👇 Proof there’s still good in the world. 👇


Teachers all over the country faced the same question from students when they returned to class after the shooting at Marjory Stoneman Douglas high school in Parkland, Florida.

“What should we do if a shooter comes here?”

Marissa Schimmoeller, a high school English teacher in Delphos, Ohio, was dreading it.

“As the first students walked in, I began to feel the anxiety pooling in my stomach,” she said in a Facebook post.

Today was really hard for me. Today was the first time I had to teach the day after a mass school shooting. I dreaded…

Posted by Marissa Schimmoeller on Thursday, February 15, 2018

Marissa had an extra layer of anxiety to deal with: she’s disabled and uses a wheelchair, which she knew would hamper her ability to protect students during a crisis.

“I want you to know that I care deeply about each and every one of you,” Marissa told her students. “But–being in a wheelchair, I will not be able to protect you the way an able-bodied teacher will.”

“And if there is a chance for you to escape, I want you to go. Do not worry about me. Your safety is my number one priority.”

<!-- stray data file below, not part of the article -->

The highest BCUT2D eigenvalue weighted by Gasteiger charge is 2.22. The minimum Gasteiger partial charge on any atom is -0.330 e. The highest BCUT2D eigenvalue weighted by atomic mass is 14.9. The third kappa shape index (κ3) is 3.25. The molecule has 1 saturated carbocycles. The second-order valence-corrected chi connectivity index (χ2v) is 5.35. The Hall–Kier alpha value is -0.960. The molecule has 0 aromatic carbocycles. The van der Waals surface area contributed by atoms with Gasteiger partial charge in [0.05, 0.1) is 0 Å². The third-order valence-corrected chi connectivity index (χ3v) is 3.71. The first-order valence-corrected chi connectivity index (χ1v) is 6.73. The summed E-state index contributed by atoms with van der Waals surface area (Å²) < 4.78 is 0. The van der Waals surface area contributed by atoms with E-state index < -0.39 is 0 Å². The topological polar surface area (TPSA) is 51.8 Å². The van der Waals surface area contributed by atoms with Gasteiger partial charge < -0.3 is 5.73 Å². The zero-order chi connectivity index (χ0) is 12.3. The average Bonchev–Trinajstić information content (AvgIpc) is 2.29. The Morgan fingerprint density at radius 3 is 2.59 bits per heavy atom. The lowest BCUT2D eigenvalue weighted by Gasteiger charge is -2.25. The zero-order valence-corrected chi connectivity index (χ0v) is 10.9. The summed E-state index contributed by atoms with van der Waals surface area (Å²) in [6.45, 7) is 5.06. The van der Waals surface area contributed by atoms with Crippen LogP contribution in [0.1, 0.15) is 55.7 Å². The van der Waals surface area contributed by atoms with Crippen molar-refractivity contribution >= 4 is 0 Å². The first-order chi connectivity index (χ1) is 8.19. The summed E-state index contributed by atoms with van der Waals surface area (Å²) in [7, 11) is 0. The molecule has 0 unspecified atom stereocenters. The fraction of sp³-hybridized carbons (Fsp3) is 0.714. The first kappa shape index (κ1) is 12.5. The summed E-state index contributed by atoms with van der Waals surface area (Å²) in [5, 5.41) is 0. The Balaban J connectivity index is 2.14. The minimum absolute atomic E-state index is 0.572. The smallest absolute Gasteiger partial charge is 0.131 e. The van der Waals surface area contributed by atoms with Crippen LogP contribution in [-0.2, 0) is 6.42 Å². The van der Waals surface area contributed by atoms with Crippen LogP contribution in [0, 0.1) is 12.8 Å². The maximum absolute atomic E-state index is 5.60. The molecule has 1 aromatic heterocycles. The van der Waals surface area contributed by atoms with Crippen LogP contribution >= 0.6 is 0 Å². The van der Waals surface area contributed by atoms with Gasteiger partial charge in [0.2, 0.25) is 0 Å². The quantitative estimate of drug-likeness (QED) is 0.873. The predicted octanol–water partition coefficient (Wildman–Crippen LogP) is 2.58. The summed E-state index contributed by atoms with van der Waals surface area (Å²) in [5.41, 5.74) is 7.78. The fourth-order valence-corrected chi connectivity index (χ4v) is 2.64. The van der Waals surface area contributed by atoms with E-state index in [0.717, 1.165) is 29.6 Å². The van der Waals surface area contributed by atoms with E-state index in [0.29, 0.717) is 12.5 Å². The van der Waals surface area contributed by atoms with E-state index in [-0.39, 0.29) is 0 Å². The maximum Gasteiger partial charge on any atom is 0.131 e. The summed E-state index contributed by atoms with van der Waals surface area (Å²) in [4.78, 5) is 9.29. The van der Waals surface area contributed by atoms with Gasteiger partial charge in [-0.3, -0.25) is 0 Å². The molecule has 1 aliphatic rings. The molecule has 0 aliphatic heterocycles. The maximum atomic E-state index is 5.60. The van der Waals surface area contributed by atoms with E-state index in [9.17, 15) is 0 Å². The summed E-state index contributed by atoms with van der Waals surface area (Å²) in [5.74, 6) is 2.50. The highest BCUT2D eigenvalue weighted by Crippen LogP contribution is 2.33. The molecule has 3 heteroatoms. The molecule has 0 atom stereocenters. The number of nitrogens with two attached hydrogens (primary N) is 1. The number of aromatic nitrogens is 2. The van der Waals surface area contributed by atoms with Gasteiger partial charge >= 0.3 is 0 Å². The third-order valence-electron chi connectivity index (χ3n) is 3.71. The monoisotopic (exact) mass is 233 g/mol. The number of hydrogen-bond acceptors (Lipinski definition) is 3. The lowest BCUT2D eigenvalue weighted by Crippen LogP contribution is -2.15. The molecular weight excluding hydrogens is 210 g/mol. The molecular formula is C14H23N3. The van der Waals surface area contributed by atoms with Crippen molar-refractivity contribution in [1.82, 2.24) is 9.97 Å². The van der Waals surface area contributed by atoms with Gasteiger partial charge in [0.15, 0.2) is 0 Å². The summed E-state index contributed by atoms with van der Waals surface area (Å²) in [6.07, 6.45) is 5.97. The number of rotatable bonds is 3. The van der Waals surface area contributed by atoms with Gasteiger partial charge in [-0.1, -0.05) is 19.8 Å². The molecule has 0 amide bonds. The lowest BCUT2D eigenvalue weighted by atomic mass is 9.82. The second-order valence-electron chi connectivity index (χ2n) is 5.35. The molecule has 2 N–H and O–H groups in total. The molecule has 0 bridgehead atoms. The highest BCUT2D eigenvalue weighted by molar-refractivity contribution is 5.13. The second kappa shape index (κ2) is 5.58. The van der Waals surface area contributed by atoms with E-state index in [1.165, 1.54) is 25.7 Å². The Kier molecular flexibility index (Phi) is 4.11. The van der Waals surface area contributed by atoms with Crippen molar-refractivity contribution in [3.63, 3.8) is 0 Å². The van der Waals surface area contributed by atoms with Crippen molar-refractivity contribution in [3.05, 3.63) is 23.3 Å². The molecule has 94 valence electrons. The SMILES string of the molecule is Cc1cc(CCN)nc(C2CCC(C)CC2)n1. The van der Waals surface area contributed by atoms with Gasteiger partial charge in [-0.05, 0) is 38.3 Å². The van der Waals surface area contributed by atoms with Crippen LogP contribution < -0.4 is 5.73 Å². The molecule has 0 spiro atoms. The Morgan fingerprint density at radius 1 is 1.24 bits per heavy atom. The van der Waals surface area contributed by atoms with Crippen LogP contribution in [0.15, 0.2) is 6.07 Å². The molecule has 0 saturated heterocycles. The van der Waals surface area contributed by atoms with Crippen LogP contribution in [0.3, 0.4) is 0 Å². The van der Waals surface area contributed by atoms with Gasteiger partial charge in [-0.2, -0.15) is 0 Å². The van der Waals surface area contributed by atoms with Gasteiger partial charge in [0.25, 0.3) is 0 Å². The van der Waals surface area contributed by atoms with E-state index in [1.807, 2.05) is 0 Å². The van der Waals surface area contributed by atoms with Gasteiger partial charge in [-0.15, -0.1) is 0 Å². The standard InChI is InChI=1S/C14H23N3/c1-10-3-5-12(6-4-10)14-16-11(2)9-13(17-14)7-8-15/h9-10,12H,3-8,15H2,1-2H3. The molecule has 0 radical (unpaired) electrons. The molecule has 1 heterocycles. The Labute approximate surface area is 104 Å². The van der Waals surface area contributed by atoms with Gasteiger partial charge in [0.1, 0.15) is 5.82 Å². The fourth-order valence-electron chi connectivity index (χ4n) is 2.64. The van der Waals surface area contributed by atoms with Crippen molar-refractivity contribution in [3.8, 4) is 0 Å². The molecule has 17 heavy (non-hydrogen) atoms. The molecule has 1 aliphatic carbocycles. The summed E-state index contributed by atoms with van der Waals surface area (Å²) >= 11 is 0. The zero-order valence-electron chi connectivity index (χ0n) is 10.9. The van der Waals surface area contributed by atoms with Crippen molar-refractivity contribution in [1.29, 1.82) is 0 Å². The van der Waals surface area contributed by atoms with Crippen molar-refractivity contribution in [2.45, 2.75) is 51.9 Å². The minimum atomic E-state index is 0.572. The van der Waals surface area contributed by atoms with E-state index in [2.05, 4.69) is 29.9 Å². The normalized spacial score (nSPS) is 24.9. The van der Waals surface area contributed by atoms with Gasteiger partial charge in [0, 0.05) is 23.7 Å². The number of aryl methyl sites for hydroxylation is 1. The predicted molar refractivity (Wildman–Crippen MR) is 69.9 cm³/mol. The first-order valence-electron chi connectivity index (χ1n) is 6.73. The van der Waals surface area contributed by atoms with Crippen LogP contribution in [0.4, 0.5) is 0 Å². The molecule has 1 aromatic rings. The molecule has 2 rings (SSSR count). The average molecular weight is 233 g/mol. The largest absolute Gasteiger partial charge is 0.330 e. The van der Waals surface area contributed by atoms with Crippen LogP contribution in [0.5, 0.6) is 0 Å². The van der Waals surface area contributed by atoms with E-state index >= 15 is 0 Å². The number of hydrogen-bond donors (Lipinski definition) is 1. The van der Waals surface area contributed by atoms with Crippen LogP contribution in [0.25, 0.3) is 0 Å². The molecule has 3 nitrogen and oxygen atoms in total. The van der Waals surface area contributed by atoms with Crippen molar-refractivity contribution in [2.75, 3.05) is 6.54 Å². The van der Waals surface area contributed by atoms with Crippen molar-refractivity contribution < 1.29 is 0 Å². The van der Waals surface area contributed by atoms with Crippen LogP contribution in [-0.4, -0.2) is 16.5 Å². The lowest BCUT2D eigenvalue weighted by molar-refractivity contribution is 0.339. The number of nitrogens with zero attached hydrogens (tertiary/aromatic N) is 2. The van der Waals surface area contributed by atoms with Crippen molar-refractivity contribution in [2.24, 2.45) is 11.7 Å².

The students sat silently for a moment, Marissa said. Then one raised a hand.

“Mrs. Schimmoeller, we already talked about it. If anything happens, we are going to carry you.”

This kid’s words inspired Marissa to write her emotional Facebook post. In the space of a few hours, it went viral.  

“It was just really impactful,” Marissa tearfully told Morning Dose TV on Feb. 22.

Despite the reach of her words on social media, Marissa told Dose she wanted people to focus on students.

“I don’t deserve the attention at all,” she said. “It’s very humbling and I’m very flattered but the people that deserve the attention are my students and my coworkers, and the victims and survivors in Florida.”

Like Marissa, Facebook users from around the world were touched by the students’ compassion:

Though the tragedy in Florida has left a lot of people feeling depressed and helpfless, Marissa is hopeful.

“In times of tragedy it’s easy to be angry. I know I was, too, and I still am,” she said.

“But I think there’s so much goodness in our students and there’s so much goodness in these children, I think we owe it to them to make a change.  I don’t know what that change is, I don’t have all the answers but I do know that they deserve more than what they’re getting.”


Top image: Marissa Schimmoeller via Upworthy